Strawberry runners growing after the fruiting stage

This year is our second attempt at growing strawberries and we’ve made some modifications. We planted  them into a raised bed with fresh compost, mulched heavily with wood chips, and the piece de resistance: a plastic owl to scare off hungry birds.

And I must say, our improvements have worked! Last year I hardly tasted a single strawberry due to birds and slugs. The weeds completely took over, stunting the meager growth. This year, we’ve enjoyed strawberries every day since mid-June. I don’t think a single berry has been lost to pests. And the weeds are practically non-existent. The ones that do spring up are easy to pull.

Now the plants are finishing their fruiting stage and have started sending out runners. Runners are how strawberries propagate themselves. It’s pretty fascinating to see how prolific these little plants are. Its not unusual to see five or more runners growing out of each plant. And these things grow like crazy — up to 5 inches per day!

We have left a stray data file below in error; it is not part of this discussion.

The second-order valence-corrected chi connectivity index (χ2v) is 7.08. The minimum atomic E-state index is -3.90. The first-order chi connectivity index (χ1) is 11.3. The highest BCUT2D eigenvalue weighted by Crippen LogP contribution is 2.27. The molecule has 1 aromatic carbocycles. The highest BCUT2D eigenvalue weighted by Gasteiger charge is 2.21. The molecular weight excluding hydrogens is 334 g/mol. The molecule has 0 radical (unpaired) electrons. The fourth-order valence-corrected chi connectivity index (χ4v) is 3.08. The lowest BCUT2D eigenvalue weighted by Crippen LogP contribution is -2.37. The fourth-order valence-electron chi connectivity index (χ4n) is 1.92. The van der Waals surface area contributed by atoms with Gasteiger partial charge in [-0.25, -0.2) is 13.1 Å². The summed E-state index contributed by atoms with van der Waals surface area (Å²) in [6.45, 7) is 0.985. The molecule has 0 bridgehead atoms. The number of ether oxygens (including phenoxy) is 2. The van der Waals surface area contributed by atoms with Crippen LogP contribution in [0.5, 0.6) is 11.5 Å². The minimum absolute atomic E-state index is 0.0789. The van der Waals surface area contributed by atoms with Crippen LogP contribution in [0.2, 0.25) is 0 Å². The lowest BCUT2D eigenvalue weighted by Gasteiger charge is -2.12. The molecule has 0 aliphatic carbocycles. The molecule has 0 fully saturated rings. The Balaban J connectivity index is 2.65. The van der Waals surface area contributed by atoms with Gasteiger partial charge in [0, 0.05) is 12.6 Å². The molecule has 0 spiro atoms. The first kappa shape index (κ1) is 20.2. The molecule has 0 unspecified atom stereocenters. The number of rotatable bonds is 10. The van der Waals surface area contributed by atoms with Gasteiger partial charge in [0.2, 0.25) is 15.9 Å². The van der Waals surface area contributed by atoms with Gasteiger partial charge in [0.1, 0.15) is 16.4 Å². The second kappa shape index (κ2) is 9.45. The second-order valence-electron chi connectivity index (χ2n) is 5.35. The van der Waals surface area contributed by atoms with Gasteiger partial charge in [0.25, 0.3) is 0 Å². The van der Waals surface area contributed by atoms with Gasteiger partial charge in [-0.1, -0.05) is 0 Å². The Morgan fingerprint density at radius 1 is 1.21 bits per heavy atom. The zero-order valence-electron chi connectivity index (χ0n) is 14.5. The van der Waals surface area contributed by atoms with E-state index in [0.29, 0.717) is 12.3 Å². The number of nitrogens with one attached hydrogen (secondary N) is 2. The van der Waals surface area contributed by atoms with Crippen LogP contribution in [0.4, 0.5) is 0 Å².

Strawberry runners grow at an amazing pace

Because of the wood mulch its important to help the runners get established in good soil. These will be the fruit-bearing plants for next year. So for the past few weeks I’ve been pulling back the mulch in strategic places and pinning down the runners into the soil.

Strawberry runners planted into good soil

Within a few days the roots have set and leaves begin forming. The strawberries will continue to spread this way, year after year.

Planted strawberry runner taking root